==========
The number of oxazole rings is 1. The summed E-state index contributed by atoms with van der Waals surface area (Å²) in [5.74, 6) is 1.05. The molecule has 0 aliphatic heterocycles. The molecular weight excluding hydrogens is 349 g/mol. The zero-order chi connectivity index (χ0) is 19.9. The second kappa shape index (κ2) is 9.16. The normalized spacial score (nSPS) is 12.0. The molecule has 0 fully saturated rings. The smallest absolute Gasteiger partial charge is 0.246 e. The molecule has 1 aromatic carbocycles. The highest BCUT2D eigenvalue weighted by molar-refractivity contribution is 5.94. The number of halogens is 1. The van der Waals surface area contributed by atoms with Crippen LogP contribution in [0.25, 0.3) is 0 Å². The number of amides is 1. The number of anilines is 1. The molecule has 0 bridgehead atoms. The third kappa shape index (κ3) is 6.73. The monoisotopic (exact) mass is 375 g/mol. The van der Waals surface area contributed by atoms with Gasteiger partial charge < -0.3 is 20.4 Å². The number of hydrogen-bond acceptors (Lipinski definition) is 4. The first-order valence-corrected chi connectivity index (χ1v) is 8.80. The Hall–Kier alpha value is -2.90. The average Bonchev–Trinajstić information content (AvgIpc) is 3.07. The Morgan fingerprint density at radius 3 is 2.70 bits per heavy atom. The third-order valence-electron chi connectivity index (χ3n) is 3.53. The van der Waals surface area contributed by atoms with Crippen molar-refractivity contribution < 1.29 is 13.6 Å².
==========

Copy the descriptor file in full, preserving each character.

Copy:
The number of oxazole rings is 1. The summed E-state index contributed by atoms with van der Waals surface area (Å²) in [5.74, 6) is 1.05. The molecule has 0 aliphatic heterocycles. The molecular weight excluding hydrogens is 349 g/mol. The zero-order chi connectivity index (χ0) is 19.9. The second kappa shape index (κ2) is 9.16. The normalized spacial score (nSPS) is 12.0. The molecule has 0 fully saturated rings. The smallest absolute Gasteiger partial charge is 0.246 e. The molecule has 1 aromatic carbocycles. The highest BCUT2D eigenvalue weighted by molar-refractivity contribution is 5.94. The number of halogens is 1. The van der Waals surface area contributed by atoms with Crippen LogP contribution in [0.25, 0.3) is 0 Å². The number of amides is 1. The number of anilines is 1. The molecule has 0 bridgehead atoms. The third kappa shape index (κ3) is 6.73. The monoisotopic (exact) mass is 375 g/mol. The van der Waals surface area contributed by atoms with Gasteiger partial charge < -0.3 is 20.4 Å². The number of hydrogen-bond acceptors (Lipinski definition) is 4. The first-order valence-corrected chi connectivity index (χ1v) is 8.80. The Hall–Kier alpha value is -2.90. The average Bonchev–Trinajstić information content (AvgIpc) is 3.07. The Morgan fingerprint density at radius 3 is 2.70 bits per heavy atom. The third-order valence-electron chi connectivity index (χ3n) is 3.53. The van der Waals surface area contributed by atoms with Crippen molar-refractivity contribution < 1.29 is 13.6 Å².